Yeah. Again, I don’t think we want to get into capital discussion in a competitive environment on the expansion project. But I think to your second point, yeah, I think you’re exactly right, the market will fill up relatively quickly. We are estimating a greenfield pipe will now be needed some time in 2026 after all the expansions are done to fill the immediate need. And so with that given the timeline on doing greenfield type projects, I mean, that would lend itself towards an FID some time early next year for that kind of the project.

Jeremy Tonet — J.P. Morgan — Analyst

Got it. That’s helpful there. And then just want to kind of pivot towards, you discussed this GHG collaboration study with other partners in midstream here. And just wondering if you could expand a bit about that? I guess, the objectives behind that? And I guess, what were some of the drivers to moving forward with that project?

Tom Martin — President, Natural Gas Pipelines

Yeah. I mean, I think holistically, international LNG markets are driving the bus on getting RSG, a lower methane intensity type volumes. And so we’re certainly working with our good customer in support of that initiative. And really with this initial effort as a pilot program to help identify methane intensity on specific asset at specific locations with hope that that will broaden and ultimately support a certification process that will help earmark lower methane intense gas going to international markets.

Steven J. Kean — Chief Executive Officer

And Jeremy, I’d just add to that, we have seen a bit of an inflection this year. We’ve been talking about our low methane emissions intensity and marketing that as part of our service offerings and we’ll be doing that for a while. And we got a deal last year and we got another couple of deals following that. Got a tariff filing on TGP. There’s all of a sudden an enormous amount of interest in it. And by our estimation, about 25% of the natural gas produced in the U.S. today could qualify. And there, if you take all their targets into account, you get up to a third. And so we think that this is going to be a point of distinction in the future. We’re seeing evidence of that now.

Jeremy Tonet — J.P. Morgan — Analyst

And just to add on real quick there. Do you see this as something that increases profit or is it cost of doing business or how do you think about how this goes?

Steven J. Kean — Chief Executive Officer

Yes. Well, Tom, go ahead.

Tom Martin — President, Natural Gas Pipelines

Too early to say, I mean, I guess, my thought is that the ancillary services that come out of responsibly-sourced gas pooling efforts as well as some of the certification process as we go forward. But I think right now it’s more about identifying what we can do and what we can do on a large scale in the near-term and identifying ways to harness that for the market.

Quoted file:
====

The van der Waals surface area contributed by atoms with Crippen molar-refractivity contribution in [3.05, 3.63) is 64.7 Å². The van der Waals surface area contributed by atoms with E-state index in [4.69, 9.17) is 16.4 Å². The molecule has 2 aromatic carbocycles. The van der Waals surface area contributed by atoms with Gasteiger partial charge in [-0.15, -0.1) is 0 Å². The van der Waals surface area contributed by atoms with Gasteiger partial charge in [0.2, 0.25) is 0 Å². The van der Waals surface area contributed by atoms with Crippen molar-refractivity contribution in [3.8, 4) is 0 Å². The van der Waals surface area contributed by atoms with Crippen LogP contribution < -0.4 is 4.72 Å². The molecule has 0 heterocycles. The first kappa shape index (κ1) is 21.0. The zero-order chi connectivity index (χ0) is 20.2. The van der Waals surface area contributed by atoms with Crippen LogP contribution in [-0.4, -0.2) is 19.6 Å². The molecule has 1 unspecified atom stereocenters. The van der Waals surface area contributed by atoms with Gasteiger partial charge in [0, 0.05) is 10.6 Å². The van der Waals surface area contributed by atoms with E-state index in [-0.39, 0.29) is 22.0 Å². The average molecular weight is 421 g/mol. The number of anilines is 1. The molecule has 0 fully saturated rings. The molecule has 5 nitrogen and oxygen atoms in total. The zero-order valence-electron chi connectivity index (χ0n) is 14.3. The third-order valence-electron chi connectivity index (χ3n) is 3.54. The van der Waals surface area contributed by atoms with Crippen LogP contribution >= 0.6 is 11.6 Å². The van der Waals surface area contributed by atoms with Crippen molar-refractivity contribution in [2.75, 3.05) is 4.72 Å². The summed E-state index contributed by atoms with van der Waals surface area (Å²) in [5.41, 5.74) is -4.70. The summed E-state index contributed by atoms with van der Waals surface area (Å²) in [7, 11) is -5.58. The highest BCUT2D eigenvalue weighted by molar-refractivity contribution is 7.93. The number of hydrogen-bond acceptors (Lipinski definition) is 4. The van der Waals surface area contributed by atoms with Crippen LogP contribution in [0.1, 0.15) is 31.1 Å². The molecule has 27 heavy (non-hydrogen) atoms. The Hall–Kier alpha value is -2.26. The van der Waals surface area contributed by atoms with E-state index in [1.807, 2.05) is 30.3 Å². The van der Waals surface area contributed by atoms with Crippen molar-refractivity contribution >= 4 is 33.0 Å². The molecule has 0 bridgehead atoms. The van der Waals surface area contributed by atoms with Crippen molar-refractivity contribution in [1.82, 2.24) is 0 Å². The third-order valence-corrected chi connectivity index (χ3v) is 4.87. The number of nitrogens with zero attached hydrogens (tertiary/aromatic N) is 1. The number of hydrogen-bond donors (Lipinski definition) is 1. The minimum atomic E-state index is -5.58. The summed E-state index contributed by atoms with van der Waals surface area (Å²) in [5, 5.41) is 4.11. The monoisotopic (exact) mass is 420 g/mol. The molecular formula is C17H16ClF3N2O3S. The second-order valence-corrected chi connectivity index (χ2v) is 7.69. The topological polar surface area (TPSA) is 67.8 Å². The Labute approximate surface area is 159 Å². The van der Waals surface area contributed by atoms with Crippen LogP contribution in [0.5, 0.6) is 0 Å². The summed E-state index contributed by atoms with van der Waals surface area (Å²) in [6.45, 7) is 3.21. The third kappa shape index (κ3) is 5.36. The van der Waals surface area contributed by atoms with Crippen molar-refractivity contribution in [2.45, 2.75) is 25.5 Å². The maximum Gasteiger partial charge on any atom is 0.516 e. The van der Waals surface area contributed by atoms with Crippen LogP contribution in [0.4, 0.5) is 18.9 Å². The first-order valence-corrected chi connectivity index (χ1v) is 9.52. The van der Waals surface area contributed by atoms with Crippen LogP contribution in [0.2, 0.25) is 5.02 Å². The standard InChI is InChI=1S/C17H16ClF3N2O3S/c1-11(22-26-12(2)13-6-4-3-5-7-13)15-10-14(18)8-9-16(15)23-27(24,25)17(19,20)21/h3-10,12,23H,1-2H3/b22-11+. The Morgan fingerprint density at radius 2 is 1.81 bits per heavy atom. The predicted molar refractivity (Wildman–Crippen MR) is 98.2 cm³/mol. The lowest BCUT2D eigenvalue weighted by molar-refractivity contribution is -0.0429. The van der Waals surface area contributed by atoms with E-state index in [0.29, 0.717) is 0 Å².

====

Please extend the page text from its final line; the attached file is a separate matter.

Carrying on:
Jeremy Tonet — J.P. Morgan — Analyst

Got it. That’s helpful. Thank you.

Operator

Thank you. Our next caller is Brian Reynolds with UBS. Sir, you may go ahead.

Brian Reynolds — UBS — Analyst

Good afternoon, everyone. Maybe to start off on capital allocation, you talked about EBITDA guidance of roughly $7.2 billion being favors the upside versus the downside as we kind of sector the global macro uncertainty. Curious given the change in the global macro since the Analyst Day, have any assumptions changed around capital allocation and the buyback commentary from January? I guess, in another words, have capex needs been pulled forward with the GCX and PHP expansions or the potential of FID and new Permian pipe impacts Kinder’s process around some of the potential buybacks this year and next? Thanks.

Steven J. Kean — Chief Executive Officer

Yeah. There’s been no change in the principles. We are focused on making sure we keep the balance sheet strong and a refined available capital projects that provide good NPV at well above our weighted average cost of capital and returning value to shareholders with the dividend increase that we’re talking about today as well as share repurchases. So we do have some additional capacity given our performance. We have some additional capex in our forecast. We went up a little over $100 million from where we were in the budget. And we continue to look for those. But we’re into the year a good amount now. And I think we’re still confident in saying that we will have the capacity even with the opportunities coming forward. We’ll still have additional capacity beyond that.

David, anything you want to add?

David P. Michels — Vice President and Chief Financial Officer

No, I think you covered it.

Steven J. Kean — Chief Executive Officer

Okay.

Brian Reynolds — UBS — Analyst

Yeah, that’s super helpful. Maybe as a follow-up on the Ruby bankruptcy proceedings. Just kind of curious if you could talk about Kinder’s position as — it seems like there’s conflicting views on either handing over the pipelines to bondholders versus looking to repurpose the pipe for the long-term for additional purposes potentially at the expense of margin in the medium term. Any color would be helpful? Thanks.

Steven J. Kean — Chief Executive Officer

Yeah. So the overall message on Ruby is the same as it’s been for a long time, which is that we are going to make decisions here that are in the best interest of KMI’s shareholders. We’re hopeful that as we enter into this new process that we’re going to be able to work out reasonable resolutions. We continue to operate the pipeline. And I believe that’s what makes sense in the longer term. And I think you just have to separate out rhetoric in the court room from reality here. And so we’ll continue to work in a constructive way with our counterparties.

Brian Reynolds — UBS — Analyst

Appreciate the color. Have a good day, everyone.